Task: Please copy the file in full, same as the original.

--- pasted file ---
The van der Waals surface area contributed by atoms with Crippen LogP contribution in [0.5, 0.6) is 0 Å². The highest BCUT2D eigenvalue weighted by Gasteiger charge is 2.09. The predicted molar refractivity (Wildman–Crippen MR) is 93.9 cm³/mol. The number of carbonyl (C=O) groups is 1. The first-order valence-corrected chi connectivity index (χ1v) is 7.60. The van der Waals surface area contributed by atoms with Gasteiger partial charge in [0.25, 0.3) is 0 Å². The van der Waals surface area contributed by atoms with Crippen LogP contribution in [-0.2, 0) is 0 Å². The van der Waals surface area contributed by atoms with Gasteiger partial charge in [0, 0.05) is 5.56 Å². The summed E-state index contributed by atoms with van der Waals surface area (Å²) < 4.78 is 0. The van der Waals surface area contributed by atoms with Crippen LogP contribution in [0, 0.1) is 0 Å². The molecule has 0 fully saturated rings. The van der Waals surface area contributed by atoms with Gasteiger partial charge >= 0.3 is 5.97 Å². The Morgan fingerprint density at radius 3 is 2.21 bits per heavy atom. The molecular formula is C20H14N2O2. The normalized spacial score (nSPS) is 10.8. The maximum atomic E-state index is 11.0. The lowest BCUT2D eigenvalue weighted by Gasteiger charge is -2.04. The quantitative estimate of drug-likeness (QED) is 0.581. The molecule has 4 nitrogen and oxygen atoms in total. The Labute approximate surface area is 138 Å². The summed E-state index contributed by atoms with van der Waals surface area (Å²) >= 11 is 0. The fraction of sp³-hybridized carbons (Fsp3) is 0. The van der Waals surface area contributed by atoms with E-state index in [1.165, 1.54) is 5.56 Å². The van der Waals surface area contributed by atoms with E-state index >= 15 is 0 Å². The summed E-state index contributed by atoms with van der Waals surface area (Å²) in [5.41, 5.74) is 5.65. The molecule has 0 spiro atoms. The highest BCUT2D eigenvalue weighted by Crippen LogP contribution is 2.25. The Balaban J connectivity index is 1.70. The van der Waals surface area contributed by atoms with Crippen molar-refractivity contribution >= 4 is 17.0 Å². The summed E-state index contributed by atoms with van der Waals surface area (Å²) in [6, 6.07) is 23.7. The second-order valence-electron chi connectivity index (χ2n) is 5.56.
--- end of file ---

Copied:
The van der Waals surface area contributed by atoms with Crippen LogP contribution in [0.5, 0.6) is 0 Å². The highest BCUT2D eigenvalue weighted by Gasteiger charge is 2.09. The predicted molar refractivity (Wildman–Crippen MR) is 93.9 cm³/mol. The number of carbonyl (C=O) groups is 1. The first-order valence-corrected chi connectivity index (χ1v) is 7.60. The van der Waals surface area contributed by atoms with Gasteiger partial charge in [0.25, 0.3) is 0 Å². The van der Waals surface area contributed by atoms with Crippen LogP contribution in [-0.2, 0) is 0 Å². The van der Waals surface area contributed by atoms with Gasteiger partial charge in [0, 0.05) is 5.56 Å². The summed E-state index contributed by atoms with van der Waals surface area (Å²) < 4.78 is 0. The van der Waals surface area contributed by atoms with Crippen LogP contribution in [0, 0.1) is 0 Å². The molecule has 0 fully saturated rings. The van der Waals surface area contributed by atoms with Gasteiger partial charge >= 0.3 is 5.97 Å². The Morgan fingerprint density at radius 3 is 2.21 bits per heavy atom. The molecular formula is C20H14N2O2. The normalized spacial score (nSPS) is 10.8. The maximum atomic E-state index is 11.0. The lowest BCUT2D eigenvalue weighted by Gasteiger charge is -2.04. The quantitative estimate of drug-likeness (QED) is 0.581. The molecule has 4 nitrogen and oxygen atoms in total. The Labute approximate surface area is 138 Å². The summed E-state index contributed by atoms with van der Waals surface area (Å²) >= 11 is 0. The fraction of sp³-hybridized carbons (Fsp3) is 0. The van der Waals surface area contributed by atoms with E-state index in [1.165, 1.54) is 5.56 Å². The van der Waals surface area contributed by atoms with E-state index >= 15 is 0 Å². The summed E-state index contributed by atoms with van der Waals surface area (Å²) in [5.41, 5.74) is 5.65. The molecule has 0 spiro atoms. The highest BCUT2D eigenvalue weighted by Crippen LogP contribution is 2.25. The Balaban J connectivity index is 1.70. The van der Waals surface area contributed by atoms with Crippen molar-refractivity contribution >= 4 is 17.0 Å². The summed E-state index contributed by atoms with van der Waals surface area (Å²) in [6, 6.07) is 23.7. The second-order valence-electron chi connectivity index (χ2n) is 5.56.